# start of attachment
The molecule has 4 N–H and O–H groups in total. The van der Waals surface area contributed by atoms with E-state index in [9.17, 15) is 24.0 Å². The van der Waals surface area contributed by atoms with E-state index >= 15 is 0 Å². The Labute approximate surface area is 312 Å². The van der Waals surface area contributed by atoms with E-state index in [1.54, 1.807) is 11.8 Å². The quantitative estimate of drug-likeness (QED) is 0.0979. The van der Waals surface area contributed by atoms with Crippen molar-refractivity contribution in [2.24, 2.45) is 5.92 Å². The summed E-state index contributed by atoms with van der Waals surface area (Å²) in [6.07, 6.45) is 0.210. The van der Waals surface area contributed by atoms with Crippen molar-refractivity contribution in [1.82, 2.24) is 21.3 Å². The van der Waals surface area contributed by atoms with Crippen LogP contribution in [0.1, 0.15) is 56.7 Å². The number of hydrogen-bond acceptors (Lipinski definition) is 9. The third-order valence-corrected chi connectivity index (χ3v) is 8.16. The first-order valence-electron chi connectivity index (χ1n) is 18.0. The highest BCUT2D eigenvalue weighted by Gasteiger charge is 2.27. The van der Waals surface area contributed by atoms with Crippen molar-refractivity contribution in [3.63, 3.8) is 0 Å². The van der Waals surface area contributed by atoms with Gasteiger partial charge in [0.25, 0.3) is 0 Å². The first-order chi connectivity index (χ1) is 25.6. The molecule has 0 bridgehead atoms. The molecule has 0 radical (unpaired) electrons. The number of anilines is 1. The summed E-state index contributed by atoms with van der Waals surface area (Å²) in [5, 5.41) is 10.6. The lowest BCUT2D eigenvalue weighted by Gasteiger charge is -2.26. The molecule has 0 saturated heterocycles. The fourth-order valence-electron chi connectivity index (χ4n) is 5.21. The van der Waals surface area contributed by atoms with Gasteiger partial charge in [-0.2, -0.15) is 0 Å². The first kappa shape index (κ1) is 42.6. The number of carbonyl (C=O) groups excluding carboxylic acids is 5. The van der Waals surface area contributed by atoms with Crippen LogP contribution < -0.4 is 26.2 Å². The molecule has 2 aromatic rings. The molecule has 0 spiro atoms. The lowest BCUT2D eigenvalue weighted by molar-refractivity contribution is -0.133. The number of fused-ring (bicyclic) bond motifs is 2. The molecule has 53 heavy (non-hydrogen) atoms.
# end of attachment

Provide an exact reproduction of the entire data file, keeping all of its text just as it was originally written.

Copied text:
The molecule has 4 N–H and O–H groups in total. The van der Waals surface area contributed by atoms with E-state index in [9.17, 15) is 24.0 Å². The van der Waals surface area contributed by atoms with E-state index >= 15 is 0 Å². The Labute approximate surface area is 312 Å². The van der Waals surface area contributed by atoms with E-state index in [1.54, 1.807) is 11.8 Å². The quantitative estimate of drug-likeness (QED) is 0.0979. The van der Waals surface area contributed by atoms with Crippen molar-refractivity contribution in [2.24, 2.45) is 5.92 Å². The summed E-state index contributed by atoms with van der Waals surface area (Å²) in [6.07, 6.45) is 0.210. The van der Waals surface area contributed by atoms with Crippen molar-refractivity contribution in [1.82, 2.24) is 21.3 Å². The van der Waals surface area contributed by atoms with Crippen LogP contribution in [0.1, 0.15) is 56.7 Å². The number of hydrogen-bond acceptors (Lipinski definition) is 9. The third-order valence-corrected chi connectivity index (χ3v) is 8.16. The first-order valence-electron chi connectivity index (χ1n) is 18.0. The highest BCUT2D eigenvalue weighted by Gasteiger charge is 2.27. The van der Waals surface area contributed by atoms with Crippen molar-refractivity contribution in [3.63, 3.8) is 0 Å². The van der Waals surface area contributed by atoms with Gasteiger partial charge in [0.25, 0.3) is 0 Å². The first-order chi connectivity index (χ1) is 25.6. The molecule has 0 bridgehead atoms. The molecule has 0 radical (unpaired) electrons. The number of anilines is 1. The summed E-state index contributed by atoms with van der Waals surface area (Å²) in [5, 5.41) is 10.6. The lowest BCUT2D eigenvalue weighted by Gasteiger charge is -2.26. The molecule has 0 saturated heterocycles. The fourth-order valence-electron chi connectivity index (χ4n) is 5.21. The van der Waals surface area contributed by atoms with Gasteiger partial charge in [-0.2, -0.15) is 0 Å². The first kappa shape index (κ1) is 42.6. The number of carbonyl (C=O) groups excluding carboxylic acids is 5. The van der Waals surface area contributed by atoms with Crippen LogP contribution < -0.4 is 26.2 Å². The molecule has 2 aromatic rings. The molecule has 0 spiro atoms. The lowest BCUT2D eigenvalue weighted by molar-refractivity contribution is -0.133. The number of fused-ring (bicyclic) bond motifs is 2. The molecule has 53 heavy (non-hydrogen) atoms.